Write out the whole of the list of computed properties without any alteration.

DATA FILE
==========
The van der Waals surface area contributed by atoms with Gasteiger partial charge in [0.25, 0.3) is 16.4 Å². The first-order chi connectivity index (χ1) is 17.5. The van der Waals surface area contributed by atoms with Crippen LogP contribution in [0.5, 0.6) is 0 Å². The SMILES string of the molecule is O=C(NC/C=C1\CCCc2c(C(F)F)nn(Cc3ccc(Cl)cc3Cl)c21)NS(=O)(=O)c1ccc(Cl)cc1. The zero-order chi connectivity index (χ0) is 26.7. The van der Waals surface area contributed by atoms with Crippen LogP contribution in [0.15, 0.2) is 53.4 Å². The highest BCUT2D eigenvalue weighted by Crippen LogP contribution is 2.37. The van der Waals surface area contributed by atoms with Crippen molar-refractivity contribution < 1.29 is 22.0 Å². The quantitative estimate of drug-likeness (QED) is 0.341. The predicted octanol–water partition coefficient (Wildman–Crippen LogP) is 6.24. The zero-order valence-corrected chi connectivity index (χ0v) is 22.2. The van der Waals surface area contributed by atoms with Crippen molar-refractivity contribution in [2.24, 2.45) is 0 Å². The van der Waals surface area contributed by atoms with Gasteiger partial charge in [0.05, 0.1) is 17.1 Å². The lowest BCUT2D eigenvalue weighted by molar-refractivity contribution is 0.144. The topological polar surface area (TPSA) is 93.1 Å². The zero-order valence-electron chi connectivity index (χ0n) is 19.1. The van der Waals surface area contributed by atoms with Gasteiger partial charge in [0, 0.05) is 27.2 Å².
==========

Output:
The van der Waals surface area contributed by atoms with Gasteiger partial charge in [0.25, 0.3) is 16.4 Å². The first-order chi connectivity index (χ1) is 17.5. The van der Waals surface area contributed by atoms with Crippen LogP contribution in [0.5, 0.6) is 0 Å². The SMILES string of the molecule is O=C(NC/C=C1\CCCc2c(C(F)F)nn(Cc3ccc(Cl)cc3Cl)c21)NS(=O)(=O)c1ccc(Cl)cc1. The zero-order chi connectivity index (χ0) is 26.7. The van der Waals surface area contributed by atoms with Crippen LogP contribution in [0.15, 0.2) is 53.4 Å². The highest BCUT2D eigenvalue weighted by Crippen LogP contribution is 2.37. The van der Waals surface area contributed by atoms with Crippen molar-refractivity contribution < 1.29 is 22.0 Å². The quantitative estimate of drug-likeness (QED) is 0.341. The predicted octanol–water partition coefficient (Wildman–Crippen LogP) is 6.24. The zero-order valence-corrected chi connectivity index (χ0v) is 22.2. The van der Waals surface area contributed by atoms with Crippen molar-refractivity contribution in [2.24, 2.45) is 0 Å². The van der Waals surface area contributed by atoms with Gasteiger partial charge in [0.05, 0.1) is 17.1 Å². The lowest BCUT2D eigenvalue weighted by molar-refractivity contribution is 0.144. The topological polar surface area (TPSA) is 93.1 Å². The zero-order valence-electron chi connectivity index (χ0n) is 19.1. The van der Waals surface area contributed by atoms with Gasteiger partial charge in [0, 0.05) is 27.2 Å².